Levi Strauss and Jacob Davis received their patent for Levi’s on May 20, 1873. Since then, their famous pants have gone on to become the iconic clothing of miners, cowboys, rebels, and supermodels alike. From the original overall to the modern skinny jean, each generation finds a way to reinvent the blue jean.In celebration of Levi’s 140th anniversary—and its eternal youth—here are five facts about the man and the trousers that started America’s love affair with denim.
1. “Levi’s” could have been “Loeb’s.”
Levi’s are an American classic, but Levi Strauss was actually born Loeb Strauss in Bavaria, Germany. In 1847, Loeb left Germany with his mother and two sisters to sail to New York City and join his half-brothers’ dry goods business. He became a U.S. citizen in 1853 and headed to San Francisco to start his own company as Levi Strauss.
2. Levi Strauss went to San Francisco to cash in on the Gold Rush.
Strauss went to San Francisco during the California Gold Rush to pedal dry goods to the state’s burgeoning population. Levi’s eventually became the pant of choice for miners, carpenters, and the men on the docks. Levi’s haven’t forgotten their Gold Rush roots: as of 2014, the San Francisco ’49ers new home will be named Levi’s Stadium.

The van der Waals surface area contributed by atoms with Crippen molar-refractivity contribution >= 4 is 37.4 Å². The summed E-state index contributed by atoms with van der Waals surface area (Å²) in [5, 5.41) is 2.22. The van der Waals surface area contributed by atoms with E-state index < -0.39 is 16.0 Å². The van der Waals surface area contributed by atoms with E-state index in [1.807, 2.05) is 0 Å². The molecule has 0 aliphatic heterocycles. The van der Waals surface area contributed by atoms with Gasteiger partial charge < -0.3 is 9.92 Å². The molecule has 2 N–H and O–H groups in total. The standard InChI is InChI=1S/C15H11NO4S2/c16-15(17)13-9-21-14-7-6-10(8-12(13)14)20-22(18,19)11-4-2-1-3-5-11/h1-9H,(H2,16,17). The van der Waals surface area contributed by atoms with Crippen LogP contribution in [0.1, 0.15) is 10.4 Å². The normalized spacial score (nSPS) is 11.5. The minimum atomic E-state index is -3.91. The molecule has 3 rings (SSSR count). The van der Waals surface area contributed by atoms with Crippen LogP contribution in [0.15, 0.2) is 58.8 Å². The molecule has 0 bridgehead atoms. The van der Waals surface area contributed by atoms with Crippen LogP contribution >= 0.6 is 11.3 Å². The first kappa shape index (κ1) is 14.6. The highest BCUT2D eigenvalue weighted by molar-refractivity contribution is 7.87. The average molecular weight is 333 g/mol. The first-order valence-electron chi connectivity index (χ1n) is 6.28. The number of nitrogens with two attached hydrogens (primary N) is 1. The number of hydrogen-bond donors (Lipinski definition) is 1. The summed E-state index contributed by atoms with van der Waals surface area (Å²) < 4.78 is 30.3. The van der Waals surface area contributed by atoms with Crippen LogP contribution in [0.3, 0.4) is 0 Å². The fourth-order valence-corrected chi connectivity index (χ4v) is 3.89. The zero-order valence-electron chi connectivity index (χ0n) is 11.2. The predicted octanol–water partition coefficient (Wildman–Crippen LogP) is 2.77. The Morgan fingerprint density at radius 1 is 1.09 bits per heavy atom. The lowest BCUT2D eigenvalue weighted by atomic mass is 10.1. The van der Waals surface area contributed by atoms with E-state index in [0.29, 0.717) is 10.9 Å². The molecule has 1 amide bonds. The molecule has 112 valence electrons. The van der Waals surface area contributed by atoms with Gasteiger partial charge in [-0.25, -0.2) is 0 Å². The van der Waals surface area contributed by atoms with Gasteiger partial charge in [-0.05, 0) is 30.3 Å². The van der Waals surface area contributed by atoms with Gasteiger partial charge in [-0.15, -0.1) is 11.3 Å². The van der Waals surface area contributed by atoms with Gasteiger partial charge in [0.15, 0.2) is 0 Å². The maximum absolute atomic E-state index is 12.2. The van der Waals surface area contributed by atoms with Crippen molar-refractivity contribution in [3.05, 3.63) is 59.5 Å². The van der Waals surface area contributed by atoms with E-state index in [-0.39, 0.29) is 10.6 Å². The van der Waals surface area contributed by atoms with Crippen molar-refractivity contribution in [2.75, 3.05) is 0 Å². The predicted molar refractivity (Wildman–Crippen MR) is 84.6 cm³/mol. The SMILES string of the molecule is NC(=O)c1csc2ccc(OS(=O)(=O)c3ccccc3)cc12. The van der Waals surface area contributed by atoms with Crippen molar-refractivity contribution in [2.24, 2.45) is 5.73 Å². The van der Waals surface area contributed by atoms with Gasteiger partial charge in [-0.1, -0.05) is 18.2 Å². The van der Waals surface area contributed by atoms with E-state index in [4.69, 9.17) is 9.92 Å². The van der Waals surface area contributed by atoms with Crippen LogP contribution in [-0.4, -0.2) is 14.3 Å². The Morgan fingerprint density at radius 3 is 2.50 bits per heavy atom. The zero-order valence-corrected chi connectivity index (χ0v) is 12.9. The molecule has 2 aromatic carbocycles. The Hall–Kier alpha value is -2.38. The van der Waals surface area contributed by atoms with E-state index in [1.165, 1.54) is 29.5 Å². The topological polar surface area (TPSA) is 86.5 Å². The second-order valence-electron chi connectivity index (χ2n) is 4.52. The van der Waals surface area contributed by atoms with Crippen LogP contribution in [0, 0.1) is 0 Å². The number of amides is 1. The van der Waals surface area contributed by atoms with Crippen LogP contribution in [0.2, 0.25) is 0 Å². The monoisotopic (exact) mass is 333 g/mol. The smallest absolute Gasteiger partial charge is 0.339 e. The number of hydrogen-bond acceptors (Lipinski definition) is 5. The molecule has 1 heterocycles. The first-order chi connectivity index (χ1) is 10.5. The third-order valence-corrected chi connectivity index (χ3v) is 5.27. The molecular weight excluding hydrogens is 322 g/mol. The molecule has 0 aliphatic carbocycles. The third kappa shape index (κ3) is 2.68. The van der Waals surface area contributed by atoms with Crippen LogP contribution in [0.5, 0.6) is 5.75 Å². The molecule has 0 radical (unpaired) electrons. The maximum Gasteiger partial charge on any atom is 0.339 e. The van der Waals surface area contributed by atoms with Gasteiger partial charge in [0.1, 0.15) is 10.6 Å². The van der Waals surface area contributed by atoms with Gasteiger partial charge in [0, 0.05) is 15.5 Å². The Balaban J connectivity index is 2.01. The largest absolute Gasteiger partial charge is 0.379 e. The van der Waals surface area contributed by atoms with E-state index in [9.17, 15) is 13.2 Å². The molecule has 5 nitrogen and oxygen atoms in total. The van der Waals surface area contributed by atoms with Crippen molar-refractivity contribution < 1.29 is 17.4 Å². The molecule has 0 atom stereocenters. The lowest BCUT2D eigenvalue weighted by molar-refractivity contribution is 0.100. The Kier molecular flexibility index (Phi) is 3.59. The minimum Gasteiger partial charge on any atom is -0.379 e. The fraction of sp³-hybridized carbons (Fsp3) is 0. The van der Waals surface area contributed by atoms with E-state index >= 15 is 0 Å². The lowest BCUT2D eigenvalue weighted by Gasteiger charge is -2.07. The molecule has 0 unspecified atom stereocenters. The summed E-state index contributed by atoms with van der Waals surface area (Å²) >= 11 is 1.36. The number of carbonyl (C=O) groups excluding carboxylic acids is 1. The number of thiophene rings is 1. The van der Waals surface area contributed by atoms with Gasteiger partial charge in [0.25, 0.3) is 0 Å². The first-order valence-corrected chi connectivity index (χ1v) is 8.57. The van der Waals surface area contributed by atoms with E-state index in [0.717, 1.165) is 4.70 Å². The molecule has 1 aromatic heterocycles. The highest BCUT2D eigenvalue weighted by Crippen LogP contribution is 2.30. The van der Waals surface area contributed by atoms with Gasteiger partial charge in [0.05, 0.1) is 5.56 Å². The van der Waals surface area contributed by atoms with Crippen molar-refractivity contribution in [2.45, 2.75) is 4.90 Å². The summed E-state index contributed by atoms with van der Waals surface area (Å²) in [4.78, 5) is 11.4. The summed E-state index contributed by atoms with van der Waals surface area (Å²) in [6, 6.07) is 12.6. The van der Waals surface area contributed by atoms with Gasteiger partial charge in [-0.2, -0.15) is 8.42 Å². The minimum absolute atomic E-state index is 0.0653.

3. Levi Strauss never actually wore Levi’s.
By the time he got his patent in 1873, Levi Strauss was a successful businessman who wore only dark suits and starched white shirts. Levi’s at that time were for laborers, not successful merchants.
4. Levi’s jeans used to be called “waist overalls.”
Until the 1950s, customers asked for overalls—not jeans—when they came into a store.
5. The 1873 patent was for an “Improvement in Fastening Pocket-Openings.”
Jacob Davis was a tailor from Reno, Nevada, who had the idea to create riveted clothing for miners in Reno. He wrote to Strauss in 1872, asking him to be his business partner. The first pants they produced were made of brown cotton duck (a canvas-like material) and blue denim. They were reinforced with rivets and had buttons at the waist for securing suspenders: waist overalls.